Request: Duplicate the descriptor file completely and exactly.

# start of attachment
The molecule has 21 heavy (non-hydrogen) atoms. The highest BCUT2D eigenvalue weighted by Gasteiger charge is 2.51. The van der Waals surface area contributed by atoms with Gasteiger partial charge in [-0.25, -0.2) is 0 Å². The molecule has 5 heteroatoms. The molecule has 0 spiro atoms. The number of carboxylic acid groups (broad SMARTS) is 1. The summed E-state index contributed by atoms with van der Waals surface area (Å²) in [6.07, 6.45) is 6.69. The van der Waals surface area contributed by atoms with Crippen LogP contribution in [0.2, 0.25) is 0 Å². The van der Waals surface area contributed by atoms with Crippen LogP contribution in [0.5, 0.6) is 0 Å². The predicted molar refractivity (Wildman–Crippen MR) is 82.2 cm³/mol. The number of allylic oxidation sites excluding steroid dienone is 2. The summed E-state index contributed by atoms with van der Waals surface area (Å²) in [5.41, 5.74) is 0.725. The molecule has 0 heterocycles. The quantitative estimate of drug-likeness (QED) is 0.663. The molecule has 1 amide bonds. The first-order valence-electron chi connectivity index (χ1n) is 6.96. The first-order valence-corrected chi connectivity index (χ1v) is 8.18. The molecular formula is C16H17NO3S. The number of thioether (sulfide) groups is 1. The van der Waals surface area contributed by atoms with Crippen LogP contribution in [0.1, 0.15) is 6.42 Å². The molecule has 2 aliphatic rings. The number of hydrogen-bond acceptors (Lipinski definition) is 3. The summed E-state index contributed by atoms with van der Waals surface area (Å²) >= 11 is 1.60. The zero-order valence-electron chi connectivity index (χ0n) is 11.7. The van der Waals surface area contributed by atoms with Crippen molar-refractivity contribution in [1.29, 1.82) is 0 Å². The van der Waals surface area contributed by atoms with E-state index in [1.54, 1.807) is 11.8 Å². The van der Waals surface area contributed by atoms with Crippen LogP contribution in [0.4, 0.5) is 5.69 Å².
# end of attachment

The molecule has 21 heavy (non-hydrogen) atoms. The highest BCUT2D eigenvalue weighted by Gasteiger charge is 2.51. The van der Waals surface area contributed by atoms with Gasteiger partial charge in [-0.25, -0.2) is 0 Å². The molecule has 5 heteroatoms. The molecule has 0 spiro atoms. The number of carboxylic acid groups (broad SMARTS) is 1. The summed E-state index contributed by atoms with van der Waals surface area (Å²) in [6.07, 6.45) is 6.69. The van der Waals surface area contributed by atoms with Crippen LogP contribution in [0.2, 0.25) is 0 Å². The van der Waals surface area contributed by atoms with Crippen LogP contribution in [0.5, 0.6) is 0 Å². The predicted molar refractivity (Wildman–Crippen MR) is 82.2 cm³/mol. The number of allylic oxidation sites excluding steroid dienone is 2. The summed E-state index contributed by atoms with van der Waals surface area (Å²) in [5.41, 5.74) is 0.725. The molecule has 0 heterocycles. The quantitative estimate of drug-likeness (QED) is 0.663. The molecule has 1 amide bonds. The first-order valence-electron chi connectivity index (χ1n) is 6.96. The first-order valence-corrected chi connectivity index (χ1v) is 8.18. The molecular formula is C16H17NO3S. The number of thioether (sulfide) groups is 1. The van der Waals surface area contributed by atoms with Crippen LogP contribution in [0.1, 0.15) is 6.42 Å². The molecule has 2 aliphatic rings. The number of hydrogen-bond acceptors (Lipinski definition) is 3. The summed E-state index contributed by atoms with van der Waals surface area (Å²) >= 11 is 1.60. The zero-order valence-electron chi connectivity index (χ0n) is 11.7. The van der Waals surface area contributed by atoms with Crippen molar-refractivity contribution in [1.29, 1.82) is 0 Å². The van der Waals surface area contributed by atoms with E-state index in [1.54, 1.807) is 11.8 Å². The van der Waals surface area contributed by atoms with Crippen LogP contribution in [0.4, 0.5) is 5.69 Å².